Message to the SPLC intern reading this: The IRS has issued instructions regarding Bitcoins. I’m having Coinbase immediately turn all Bitcoins I receive into U.S. dollars and deposit them in my bank account. At the end of the year, Coinbase will send me a 1099 form for filing my taxes.

So, SPLC intern, tell Heidi she’s out of luck again. And ask her how long until you get paid, what with Morris having piled up a $303 million endowment.

Coinbase payments are not tax deductible.

Below are links to two Coinbase pages of mine. This first is if you want to enter a U.S. dollar-denominated amount to pay me.

Pay With Bitcoin (denominated in U.S. Dollars)

This second is if you want to enter a Bitcoin-denominated amount. (Remember one Bitcoin is currently worth many U.S. dollars.)

Pay With Bitcoin (denominated in Bitcoins)

Fifth: if you have a Wells Fargo bank account, you can transfer money to me (with no fees) via Wells Fargo SurePay. Just tell WF SurePay to send the money to my ancient AOL email address steveslrAT — replace the AT with the usual @). (Non-tax deductible.) There is no 2.9% fee like with Paypal or Google Wallet, so this is good for large contributions.

Sixth: if you have a Chase bank account (or even other bank accounts), you can transfer money to me (with no fees) via Chase QuickPay (FAQ). Just tell Chase QuickPay to send the money to my ancient AOL email address ( — replace the AT with the usual @). If Chase asks for the name on my account, it’s StevenSailer with an n at the end of Steven. (Non-tax deductible.) There is no 2.9% fee like with Paypal or Google Wallet, so this is good for large contributions.

Seventh: send money via the Paypal-like Google Wallet to my Gmail address(that’s isteveslrATgmail .com — replace the AT with a @). (Non-tax deductible.)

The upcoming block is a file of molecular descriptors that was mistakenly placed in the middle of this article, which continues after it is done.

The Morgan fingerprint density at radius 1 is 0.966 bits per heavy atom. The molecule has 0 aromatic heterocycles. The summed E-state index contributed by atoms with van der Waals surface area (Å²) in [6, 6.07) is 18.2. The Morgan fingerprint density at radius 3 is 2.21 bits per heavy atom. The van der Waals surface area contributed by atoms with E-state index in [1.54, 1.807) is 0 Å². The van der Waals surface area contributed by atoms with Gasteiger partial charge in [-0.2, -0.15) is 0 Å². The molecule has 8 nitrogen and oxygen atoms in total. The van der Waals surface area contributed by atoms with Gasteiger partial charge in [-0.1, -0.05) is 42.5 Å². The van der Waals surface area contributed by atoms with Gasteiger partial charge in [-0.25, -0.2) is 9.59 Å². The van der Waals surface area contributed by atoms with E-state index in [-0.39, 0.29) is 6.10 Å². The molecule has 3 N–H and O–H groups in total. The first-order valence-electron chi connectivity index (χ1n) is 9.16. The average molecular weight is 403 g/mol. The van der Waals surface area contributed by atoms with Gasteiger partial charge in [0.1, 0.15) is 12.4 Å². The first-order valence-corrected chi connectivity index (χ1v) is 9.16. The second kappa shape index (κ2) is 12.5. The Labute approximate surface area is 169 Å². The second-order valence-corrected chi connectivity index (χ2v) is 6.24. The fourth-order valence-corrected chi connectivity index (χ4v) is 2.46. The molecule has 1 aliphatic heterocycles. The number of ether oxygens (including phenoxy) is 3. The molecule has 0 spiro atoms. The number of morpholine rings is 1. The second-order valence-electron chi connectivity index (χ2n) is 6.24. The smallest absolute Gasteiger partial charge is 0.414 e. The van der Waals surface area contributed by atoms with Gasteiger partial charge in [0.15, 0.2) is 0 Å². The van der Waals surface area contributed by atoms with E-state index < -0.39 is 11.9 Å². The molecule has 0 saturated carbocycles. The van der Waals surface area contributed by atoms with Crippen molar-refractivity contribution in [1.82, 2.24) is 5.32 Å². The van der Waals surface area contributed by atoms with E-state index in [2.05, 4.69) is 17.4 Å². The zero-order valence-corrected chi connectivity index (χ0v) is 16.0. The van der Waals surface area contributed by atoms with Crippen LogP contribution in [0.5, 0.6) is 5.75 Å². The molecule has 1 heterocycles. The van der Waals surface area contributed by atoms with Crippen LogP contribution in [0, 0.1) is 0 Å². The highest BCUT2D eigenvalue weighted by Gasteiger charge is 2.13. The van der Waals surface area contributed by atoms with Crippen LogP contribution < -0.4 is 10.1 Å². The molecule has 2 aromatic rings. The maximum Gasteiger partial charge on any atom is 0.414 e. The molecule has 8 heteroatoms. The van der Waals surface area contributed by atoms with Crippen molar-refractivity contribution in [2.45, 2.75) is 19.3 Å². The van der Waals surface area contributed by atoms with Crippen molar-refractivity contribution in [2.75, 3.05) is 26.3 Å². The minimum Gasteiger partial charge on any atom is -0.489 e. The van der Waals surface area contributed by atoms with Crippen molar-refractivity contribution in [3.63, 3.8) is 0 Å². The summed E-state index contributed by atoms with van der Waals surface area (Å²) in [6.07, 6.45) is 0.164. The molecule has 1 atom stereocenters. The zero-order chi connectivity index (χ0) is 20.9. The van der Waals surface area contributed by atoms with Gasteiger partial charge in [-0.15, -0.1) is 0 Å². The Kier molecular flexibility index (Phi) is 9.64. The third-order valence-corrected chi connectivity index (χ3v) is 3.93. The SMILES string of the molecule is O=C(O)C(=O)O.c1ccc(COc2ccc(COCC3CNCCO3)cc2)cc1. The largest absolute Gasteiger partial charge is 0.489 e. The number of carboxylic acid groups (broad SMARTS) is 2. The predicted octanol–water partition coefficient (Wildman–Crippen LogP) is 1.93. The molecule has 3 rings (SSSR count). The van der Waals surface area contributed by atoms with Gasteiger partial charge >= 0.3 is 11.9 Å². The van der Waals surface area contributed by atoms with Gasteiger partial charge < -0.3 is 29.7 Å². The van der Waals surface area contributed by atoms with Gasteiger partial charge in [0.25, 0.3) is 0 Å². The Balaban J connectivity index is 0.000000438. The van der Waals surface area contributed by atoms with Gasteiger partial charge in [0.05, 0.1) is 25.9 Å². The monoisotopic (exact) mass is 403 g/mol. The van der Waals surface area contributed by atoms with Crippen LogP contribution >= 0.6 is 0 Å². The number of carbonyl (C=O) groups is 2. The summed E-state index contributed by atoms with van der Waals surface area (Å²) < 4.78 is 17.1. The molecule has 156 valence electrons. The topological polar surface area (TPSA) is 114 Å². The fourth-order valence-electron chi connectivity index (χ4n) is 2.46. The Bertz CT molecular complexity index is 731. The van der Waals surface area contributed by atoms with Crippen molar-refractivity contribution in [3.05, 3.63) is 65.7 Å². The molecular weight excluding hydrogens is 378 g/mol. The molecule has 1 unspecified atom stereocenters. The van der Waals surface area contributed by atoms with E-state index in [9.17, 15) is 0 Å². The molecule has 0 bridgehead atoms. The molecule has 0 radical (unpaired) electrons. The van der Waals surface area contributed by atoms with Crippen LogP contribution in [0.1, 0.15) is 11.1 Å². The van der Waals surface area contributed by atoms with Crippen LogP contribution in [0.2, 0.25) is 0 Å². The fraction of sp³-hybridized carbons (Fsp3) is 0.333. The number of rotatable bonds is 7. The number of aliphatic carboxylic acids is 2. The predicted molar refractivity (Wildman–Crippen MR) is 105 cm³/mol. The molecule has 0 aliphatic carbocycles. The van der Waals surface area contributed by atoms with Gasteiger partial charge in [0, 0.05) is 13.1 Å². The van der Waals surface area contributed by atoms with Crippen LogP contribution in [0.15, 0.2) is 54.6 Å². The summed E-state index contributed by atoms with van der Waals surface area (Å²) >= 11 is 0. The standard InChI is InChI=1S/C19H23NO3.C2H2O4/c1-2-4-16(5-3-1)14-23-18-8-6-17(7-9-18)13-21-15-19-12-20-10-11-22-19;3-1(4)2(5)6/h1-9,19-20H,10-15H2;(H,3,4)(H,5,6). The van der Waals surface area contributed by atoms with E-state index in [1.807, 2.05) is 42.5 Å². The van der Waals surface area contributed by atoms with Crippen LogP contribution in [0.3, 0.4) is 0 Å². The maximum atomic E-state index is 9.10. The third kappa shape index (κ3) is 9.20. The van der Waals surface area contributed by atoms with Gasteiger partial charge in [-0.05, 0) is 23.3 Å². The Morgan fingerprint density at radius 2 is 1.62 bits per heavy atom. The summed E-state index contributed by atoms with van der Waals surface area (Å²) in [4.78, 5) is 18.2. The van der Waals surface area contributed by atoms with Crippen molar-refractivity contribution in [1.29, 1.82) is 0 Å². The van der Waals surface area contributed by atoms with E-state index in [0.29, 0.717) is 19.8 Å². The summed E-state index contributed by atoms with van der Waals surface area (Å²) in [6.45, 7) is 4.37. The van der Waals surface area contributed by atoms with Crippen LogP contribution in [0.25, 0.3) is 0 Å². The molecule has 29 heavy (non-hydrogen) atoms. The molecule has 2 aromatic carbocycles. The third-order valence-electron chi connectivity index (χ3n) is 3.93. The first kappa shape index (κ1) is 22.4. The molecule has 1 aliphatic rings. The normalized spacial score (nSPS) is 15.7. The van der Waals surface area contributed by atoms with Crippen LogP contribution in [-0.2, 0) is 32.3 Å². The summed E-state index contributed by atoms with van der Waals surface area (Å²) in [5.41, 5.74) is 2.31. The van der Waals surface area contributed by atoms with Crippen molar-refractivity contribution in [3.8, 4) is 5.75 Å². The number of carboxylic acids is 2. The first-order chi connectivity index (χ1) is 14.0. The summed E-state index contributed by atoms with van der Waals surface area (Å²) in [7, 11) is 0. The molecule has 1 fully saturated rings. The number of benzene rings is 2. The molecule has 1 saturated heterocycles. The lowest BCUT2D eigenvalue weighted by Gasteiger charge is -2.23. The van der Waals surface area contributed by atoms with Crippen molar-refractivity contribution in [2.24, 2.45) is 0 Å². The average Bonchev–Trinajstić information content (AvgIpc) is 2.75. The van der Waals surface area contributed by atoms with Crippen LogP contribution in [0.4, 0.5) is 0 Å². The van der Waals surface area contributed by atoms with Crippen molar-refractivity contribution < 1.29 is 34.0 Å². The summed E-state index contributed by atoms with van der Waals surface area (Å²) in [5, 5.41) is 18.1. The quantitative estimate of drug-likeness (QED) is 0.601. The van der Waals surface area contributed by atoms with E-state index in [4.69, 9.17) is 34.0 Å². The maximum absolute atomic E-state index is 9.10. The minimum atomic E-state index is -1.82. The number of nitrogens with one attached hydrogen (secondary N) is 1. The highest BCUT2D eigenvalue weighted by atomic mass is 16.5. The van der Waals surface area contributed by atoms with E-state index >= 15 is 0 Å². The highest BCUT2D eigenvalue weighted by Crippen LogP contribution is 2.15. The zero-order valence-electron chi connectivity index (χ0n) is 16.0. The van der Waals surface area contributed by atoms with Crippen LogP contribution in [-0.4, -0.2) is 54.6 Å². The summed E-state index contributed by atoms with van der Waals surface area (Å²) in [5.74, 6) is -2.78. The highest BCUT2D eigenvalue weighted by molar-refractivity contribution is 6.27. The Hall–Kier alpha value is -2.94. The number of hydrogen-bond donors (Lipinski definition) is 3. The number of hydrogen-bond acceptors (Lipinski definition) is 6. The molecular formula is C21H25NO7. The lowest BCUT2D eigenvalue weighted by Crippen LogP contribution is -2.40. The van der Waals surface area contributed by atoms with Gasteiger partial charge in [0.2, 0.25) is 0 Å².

“Allah-Las,” the name of a rock group from Los Angeles, is presumably a pun on “La-La-Las,” which would be a good (if slightly on the nose) name for a rock band from La La Land.

But, contra Dave Barry, it’s not 1965 anymore when Dave was in Federal Duck, and hence there are phrases that are not good names for rock bands.

From The Guardian:

Allah-Las gig cancelled in Rotterdam due to terror threat

Concert by US rock band called off after tipoff from Spanish police, while vehicle containing gas bottles is found near venue

Wednesday 23 August 2017 16.20 EDT

A concert in Rotterdam by the US rock group Allah-Las has been cancelled because of a terror threat, police said.

… A statement from the Dutch city’s mayor said the concert had been cancelled after a warning from Spanish police. He said a small bus “with Spanish licence plates and gas bottles” had been found near the venue. …

In an interview with the Guardian last year, band members said they had chosen the word Allah, Arabic for God, because they were seeking a “holy sounding” name and had not realised it might cause offence.

“We get emails from Muslims, here in the US and around the world, saying they’re offended, but that absolutely wasn’t our intention,” said the lead singer, Miles Michaud. “We email back and explain why we chose the name, and mainly they understand.”

Unfortunately, you can’t just mollify some of the Muslims, you have to mollify all of the Muslims. Nassim Nicholas Taleb explains how it works in:

The Most Intolerant Wins: The Dictatorship of the Small Minority

Here’s one of the band’s videos, which is pretty cool knock-off of, say, The Animals in 1966:


From my new column in Taki’s Magazine:

War of the Classes

by Steve Sailer

August 23, 2017

Francis Fukuyama hypothesized the ending of history, but he failed to foresee the increasingly popular practice of the mending of history to delegitimize the right of the politically weak to their pride and property.

Rewriting the past to help disinherit the powerless by demeaning their ancestors is an ancient practice currently growing in popularity. …

Silicon Valley monopolists are currently on the warpath against those who speak up for national solidarity. Those blessed with an abundance of private wealth are paying to demonize those whose main asset is their American nationality. Those with all the money in the world want to debauch the scarcity value of American citizenship in order to get even richer. And they don’t take kindly to dissent. …